That takes us on to those that we do know something about. Bruce Buck became Chairman of Chelsea in 2003, following the Abramovich takeover. He was seen as a reasonably safe pair of hands until the ill-fated CPO EGM in 2011, since which time his appearances in the public eye have become less frequent, the most recent being a joint interview with Ron Gourlay on TalkSport following conclusion of the FA’s investigation into the allegations of racism made against John Terry after the QPR game in October 2011. Which of course leads us to the man who is responsible for the day to day running of Chelsea.
Peter Kenyon was the Chief Executive at Chelsea from 2004 to 2009, and oversaw an unprecedented period of commercial growth. In spite of the fact that he was disliked by many of the supporters for his close links with Manchester United, he overhauled the ticket pricing structure, bringing in reduced-priced tickets for cup and Champions League group games, and instituted the Fans Forum, work for which Chelsea fans do in fact owe him a debt of gratitude. His replacement was of course Ron Gourlay, who had followed a similar career trajectory to Kenyon. It’s fair to say that Mr Gourlay isn’t exactly popular with the match-going, UK-based fanbase, due in large part to his chasing the global market. Last Summer’s club tour of the US saw the European Cup taken from city to city and local kids given coaching sessions with the players. There is, of course, absolutely nothing wrong with this, but it was noted with some protests that no such perks seemed to be on offer to the indigenous fanbase, and this would seem to have been the catalyst for the offer of free pictures with the Cup for season-ticket holders and members.
Mr Gourlay’s determination to court the overseas fans is, of course, based purely on economics. Let’s meet Bob and Aguri, a couple of fictional Chelsea fans.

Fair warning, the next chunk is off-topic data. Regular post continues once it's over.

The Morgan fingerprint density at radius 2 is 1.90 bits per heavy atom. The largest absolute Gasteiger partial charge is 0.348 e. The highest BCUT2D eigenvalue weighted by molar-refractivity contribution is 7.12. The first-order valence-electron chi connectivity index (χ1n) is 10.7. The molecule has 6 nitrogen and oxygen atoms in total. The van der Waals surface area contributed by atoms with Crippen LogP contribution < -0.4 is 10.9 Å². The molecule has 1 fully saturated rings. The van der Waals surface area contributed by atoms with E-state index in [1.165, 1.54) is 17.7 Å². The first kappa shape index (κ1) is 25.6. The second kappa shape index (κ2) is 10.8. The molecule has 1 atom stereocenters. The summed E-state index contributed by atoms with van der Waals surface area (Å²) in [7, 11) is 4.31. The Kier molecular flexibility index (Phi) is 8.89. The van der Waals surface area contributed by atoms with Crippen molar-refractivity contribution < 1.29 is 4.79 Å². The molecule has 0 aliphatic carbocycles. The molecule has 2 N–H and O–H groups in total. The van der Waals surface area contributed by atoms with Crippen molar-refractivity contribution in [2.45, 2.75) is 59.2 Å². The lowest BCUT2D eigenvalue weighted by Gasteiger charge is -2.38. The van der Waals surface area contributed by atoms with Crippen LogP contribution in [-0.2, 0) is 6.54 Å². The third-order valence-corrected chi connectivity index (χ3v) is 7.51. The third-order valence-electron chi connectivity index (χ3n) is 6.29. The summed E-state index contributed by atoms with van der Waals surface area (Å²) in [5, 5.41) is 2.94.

Bob lives in Battersea and is a season-ticket holder. He walks to games, stopping off at The Imperial on the King’s Road for a couple of drinks and leaves about 2.30pm. He goes straight to his seat in the Matthew Harding Lower, not buying a programme. At half-time, he goes down to the concourse to have a chat with mates seated elsewhere in the stand, but doesn’t buy any food or drink from the refreshment outlets. At the end of the game, Bob goes back to the Imperial for another couple of drinks and then he goes home.
Aguri lives in Tokyo. He flew into Heathrow on Wednesday not only to see London’s historic sights and attractions, but also to see Chelsea, who he has never seen live before, although he has supported them since they won the Premier League in 2005. Naturally, he booked a room at the Copthorne Hotel at Stamford Bridge, where he will stay for five nights, using it as a base due to its excellent transport links to the West End. On the day before the game, Aguri does the stadium tour and visits the museum. He then goes to the Megastore and spends £250. On the day of the game he has lunch in Frankie’s Restaurant before making his way to his West Upper seat, buying a programme on the way. At half-time, he buys a soft drink and a hot dog. After the game he goes back to the hotel, gets changed, and then goes to have dinner in Marco’s. He regretfully leaves London on Monday, hoping that he will be able to make the same visit next year.